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News / Clark County News

From the Newsroom: My ballot is looking at me

By Craig Brown, Columbian Editor
Published: October 28, 2023, 6:01am

Have you voted yet? I got my ballot in the mail a week or so ago, tossed it on the desk in the kitchen, and there it sits, looking at me every time I go to the refrigerator. I’ll fill it out sometime next week. This year, I’m voting for school board members, a port district commissioner and a fire district commissioner, who is running unopposed.

While these local offices typically attract a tiny fraction of the interest accorded a presidential contest, or even the one for the 3rd Congressional District seat, these are the officials that have a lot of say in what happens in your neighborhood and to your property tax bill. If I need to dial 911, I want to know that a well-run fire district will promptly send excellent emergency responders. I want to know that my port district is attracting well-paying local jobs while balancing fiscal responsibility. And even though I am too old to have kids in school, I want a school board that makes sure children are getting a well-rounded education so they can pay my Social Security!

That is why our metro reporters spend a lot of time talking with the candidates and writing pre-election stories. Our goal is to write about every contested office and every ballot measure in Clark County by Nov. 1. The stories have been appearing in The Columbian and on our website for the last couple of weeks. If you missed any, you can read them at columbian.com/elections.

We are contemplating one change to our election coverage. Rather than write a lot of little results stories about each race, (what we call a swarm), we’re going to do one big roundup story of all the races, plus the usual results rail. This will allow us to present a better variety of local news in our Wednesday newspaper, rather than just election stories.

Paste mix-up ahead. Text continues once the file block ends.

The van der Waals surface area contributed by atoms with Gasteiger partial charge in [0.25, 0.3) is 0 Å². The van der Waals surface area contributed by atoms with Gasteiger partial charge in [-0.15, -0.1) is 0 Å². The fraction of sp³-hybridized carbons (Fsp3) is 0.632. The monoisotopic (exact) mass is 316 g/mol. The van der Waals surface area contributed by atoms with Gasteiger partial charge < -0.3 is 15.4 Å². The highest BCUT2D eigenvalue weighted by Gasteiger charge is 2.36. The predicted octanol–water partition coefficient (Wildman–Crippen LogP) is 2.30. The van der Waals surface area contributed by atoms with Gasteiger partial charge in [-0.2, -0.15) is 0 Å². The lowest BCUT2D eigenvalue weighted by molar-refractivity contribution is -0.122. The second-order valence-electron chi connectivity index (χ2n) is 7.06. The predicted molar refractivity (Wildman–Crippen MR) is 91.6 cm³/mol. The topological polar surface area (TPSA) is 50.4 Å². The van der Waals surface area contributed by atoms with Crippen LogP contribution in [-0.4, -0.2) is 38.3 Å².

Unless I am misreading the situation, there isn’t much excitement around this year’s midterm election. I haven’t seen a lot of campaign signs or received many mailers, which is consistent with the fact that most candidates are reporting to the Public Disclosure Commission that they haven’t raised any money. Outside of Ridgefield school board candidate Amber Baker, who has waged a very good campaign of letters to the editor, we aren’t hearing much from readers about the election.

Why is this year so quiet? What does that say about our community? Columbian reporter Shari Phiel is looking into this for a story to appear next Saturday.

If our politics seem muted, it’s hardly unusual. A Gallup poll released this week reports 32 percent of Americans say they follow news about national politics “very closely,” compared with 42 percent in 2020 and 38 percent in 2021. The current figure aligns with the long-term trend, Gallup noted.

Not surprisingly, older and more educated people pay the most attention to politics. That’s the same group that reads newspapers.

Reading the story to you

Speaking of reading, on Wednesday we unveiled a new text-to-audio feature on columbian.com. Thanks to a partnership with a company called Instaread, stories now include a box with a button just above the first paragraph of a story. Click on the button, and a computerized voice will read the story to you. You can even fast-forward or rewind.

We’ve wanted to offer this service for a while, but it was too expensive. This new partnership gets around that by selling a small ad next to the button.

I think audio could be useful to people with low vision, or who are multitasking.

Unlike the first generation of computerized text readers, the voice sounds more natural. At the moment, there are actually several voices, as we are testing them to see which one readers prefer. A posh-sounding voice with an English accent is not under consideration, to Web Editor Amy Libby’s disappointment.